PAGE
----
Greece’s expected default today on its International Monetary Fund loan payments and the resulting meltdown of its financial system and economy are dire, but they probably won’t have a huge negative impact on the U.S. economy, analysts say.
“Greece’s ties to the U.S. economy are negligible; the country accounts for less than 0.1 percent of U.S. exports. Similarly, there is little exposure to Greece’s financial woes: U.S. banks only have exposure to around $13 billion of Greek debt, just 0.4 percent of consolidated foreign claims. Therefore, assuming the problems are confined to Greece, the ongoing crisis will have a minimal impact on the U.S. economy,” said Kurt Rankin, economist at PNC Bank.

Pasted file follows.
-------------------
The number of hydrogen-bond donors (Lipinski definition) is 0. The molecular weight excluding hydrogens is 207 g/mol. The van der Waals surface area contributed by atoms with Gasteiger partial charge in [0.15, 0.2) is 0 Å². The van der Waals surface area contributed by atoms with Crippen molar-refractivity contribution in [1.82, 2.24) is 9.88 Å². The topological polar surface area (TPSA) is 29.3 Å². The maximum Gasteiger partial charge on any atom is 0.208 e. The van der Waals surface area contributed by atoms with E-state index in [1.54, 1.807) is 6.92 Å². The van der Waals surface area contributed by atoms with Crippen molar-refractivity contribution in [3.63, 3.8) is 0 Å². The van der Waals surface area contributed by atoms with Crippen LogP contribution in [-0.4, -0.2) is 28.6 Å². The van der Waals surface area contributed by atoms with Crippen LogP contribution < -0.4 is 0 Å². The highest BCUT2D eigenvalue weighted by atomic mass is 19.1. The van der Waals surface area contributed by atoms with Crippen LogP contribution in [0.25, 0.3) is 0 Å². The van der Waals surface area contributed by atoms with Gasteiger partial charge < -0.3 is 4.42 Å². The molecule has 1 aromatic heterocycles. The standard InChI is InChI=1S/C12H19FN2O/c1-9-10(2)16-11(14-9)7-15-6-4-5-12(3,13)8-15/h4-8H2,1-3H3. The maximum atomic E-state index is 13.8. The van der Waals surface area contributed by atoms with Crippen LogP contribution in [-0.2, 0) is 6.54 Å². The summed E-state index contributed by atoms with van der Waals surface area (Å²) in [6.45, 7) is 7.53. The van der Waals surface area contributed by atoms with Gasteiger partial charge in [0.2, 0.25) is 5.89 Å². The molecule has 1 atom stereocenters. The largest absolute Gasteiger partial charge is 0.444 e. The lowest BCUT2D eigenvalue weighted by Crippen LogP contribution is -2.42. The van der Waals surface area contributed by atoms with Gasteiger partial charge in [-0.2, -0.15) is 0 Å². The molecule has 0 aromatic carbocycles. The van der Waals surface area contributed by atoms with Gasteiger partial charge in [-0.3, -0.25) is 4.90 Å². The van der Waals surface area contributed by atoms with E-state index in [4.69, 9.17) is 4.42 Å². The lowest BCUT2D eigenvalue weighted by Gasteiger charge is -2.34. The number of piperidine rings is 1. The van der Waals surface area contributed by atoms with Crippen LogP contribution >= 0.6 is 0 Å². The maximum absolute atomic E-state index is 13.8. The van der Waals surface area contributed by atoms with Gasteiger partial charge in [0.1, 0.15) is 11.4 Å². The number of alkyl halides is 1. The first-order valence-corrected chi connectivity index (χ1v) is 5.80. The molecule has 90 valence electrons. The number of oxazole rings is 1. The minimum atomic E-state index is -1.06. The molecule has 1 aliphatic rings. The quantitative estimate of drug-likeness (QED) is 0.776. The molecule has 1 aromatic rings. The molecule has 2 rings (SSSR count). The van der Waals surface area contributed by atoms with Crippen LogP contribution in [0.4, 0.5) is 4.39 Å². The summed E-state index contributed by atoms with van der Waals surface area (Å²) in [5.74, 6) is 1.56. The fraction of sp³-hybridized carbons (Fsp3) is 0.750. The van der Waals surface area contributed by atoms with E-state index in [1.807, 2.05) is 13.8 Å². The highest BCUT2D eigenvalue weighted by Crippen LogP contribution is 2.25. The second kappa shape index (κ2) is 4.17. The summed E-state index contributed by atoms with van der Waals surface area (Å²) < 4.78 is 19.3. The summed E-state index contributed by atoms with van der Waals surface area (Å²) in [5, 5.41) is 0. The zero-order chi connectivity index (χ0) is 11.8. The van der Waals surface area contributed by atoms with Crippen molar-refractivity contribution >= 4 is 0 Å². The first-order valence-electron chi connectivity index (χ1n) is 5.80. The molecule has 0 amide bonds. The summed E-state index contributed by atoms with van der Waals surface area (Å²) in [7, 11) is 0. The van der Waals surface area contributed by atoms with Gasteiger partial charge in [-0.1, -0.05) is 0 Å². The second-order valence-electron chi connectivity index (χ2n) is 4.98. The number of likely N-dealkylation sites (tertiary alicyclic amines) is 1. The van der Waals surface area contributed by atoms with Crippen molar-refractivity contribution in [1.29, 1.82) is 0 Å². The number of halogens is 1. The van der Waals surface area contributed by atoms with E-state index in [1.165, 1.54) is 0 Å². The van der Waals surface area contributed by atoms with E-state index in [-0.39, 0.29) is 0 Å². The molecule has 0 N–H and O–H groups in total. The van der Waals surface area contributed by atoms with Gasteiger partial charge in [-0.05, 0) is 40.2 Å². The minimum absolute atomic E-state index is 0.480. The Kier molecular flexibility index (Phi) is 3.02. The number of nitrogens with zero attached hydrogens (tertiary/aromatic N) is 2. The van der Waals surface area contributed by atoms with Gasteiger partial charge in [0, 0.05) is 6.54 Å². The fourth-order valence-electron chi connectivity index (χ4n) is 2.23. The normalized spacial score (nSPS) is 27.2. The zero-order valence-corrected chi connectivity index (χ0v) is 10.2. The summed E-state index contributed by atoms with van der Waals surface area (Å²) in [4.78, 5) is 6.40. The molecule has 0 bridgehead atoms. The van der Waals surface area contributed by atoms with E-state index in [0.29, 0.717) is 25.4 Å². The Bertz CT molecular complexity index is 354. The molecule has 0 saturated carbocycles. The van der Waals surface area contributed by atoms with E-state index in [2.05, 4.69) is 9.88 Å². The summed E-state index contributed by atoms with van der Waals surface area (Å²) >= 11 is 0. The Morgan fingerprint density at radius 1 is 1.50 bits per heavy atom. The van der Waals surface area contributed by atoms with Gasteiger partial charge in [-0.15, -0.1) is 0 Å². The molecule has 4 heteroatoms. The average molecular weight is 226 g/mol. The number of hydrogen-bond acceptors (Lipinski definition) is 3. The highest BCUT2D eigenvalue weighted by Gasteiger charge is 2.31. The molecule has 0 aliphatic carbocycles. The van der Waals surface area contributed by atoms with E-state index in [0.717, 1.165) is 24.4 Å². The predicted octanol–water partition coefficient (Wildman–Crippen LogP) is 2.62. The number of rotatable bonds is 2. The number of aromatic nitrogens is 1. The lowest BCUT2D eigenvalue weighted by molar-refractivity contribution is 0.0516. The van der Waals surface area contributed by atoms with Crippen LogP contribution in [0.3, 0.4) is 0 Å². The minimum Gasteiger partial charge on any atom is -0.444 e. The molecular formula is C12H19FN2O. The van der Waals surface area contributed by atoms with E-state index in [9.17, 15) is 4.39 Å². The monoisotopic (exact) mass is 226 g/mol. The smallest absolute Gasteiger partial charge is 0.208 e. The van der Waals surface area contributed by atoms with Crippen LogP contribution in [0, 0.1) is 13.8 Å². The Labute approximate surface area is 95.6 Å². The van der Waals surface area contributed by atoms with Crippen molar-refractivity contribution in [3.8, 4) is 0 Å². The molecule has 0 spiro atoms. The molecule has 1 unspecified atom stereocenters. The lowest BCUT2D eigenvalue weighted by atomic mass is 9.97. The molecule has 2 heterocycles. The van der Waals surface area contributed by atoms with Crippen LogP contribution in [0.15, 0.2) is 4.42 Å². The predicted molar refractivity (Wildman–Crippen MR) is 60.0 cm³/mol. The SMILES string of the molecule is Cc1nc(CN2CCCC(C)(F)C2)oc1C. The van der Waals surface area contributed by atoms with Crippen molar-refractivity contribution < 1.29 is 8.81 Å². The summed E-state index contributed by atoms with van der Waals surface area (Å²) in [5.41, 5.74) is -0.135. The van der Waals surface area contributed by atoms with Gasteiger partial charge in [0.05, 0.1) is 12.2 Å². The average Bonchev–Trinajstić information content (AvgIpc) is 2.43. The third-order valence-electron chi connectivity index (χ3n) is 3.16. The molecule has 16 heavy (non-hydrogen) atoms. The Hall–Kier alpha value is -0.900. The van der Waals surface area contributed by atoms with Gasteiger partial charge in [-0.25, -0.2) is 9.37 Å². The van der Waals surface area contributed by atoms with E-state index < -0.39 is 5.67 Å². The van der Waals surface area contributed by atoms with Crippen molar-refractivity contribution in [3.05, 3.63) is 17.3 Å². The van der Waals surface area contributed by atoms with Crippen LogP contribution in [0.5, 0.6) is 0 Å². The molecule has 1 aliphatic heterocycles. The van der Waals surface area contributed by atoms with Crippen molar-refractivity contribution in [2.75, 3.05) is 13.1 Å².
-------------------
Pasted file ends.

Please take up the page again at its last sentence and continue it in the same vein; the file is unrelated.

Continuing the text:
Despite its diminutive global economic impact, Greece is weighing on investors’ minds and has compounded with tame year-to-date equity returns and the looming Federal Reserve rate hike, said Rob Haworth, senior investment strategist for U.S. Bank Wealth Management.
There is concern Greece’s problems could spread to the rest of the Eurozone, and a potential dissolution of that partnership could couple with a European financial crisis to put a little pressure on the U.S. economy, Rankin said.
“U.S. financial markets are likely to remain volatile in the near term, with the S&P 500 down about 2 percent today,” he said. “But this needs to be placed in context; U.S. stock prices are up by more than 200 percent in the current cycle.”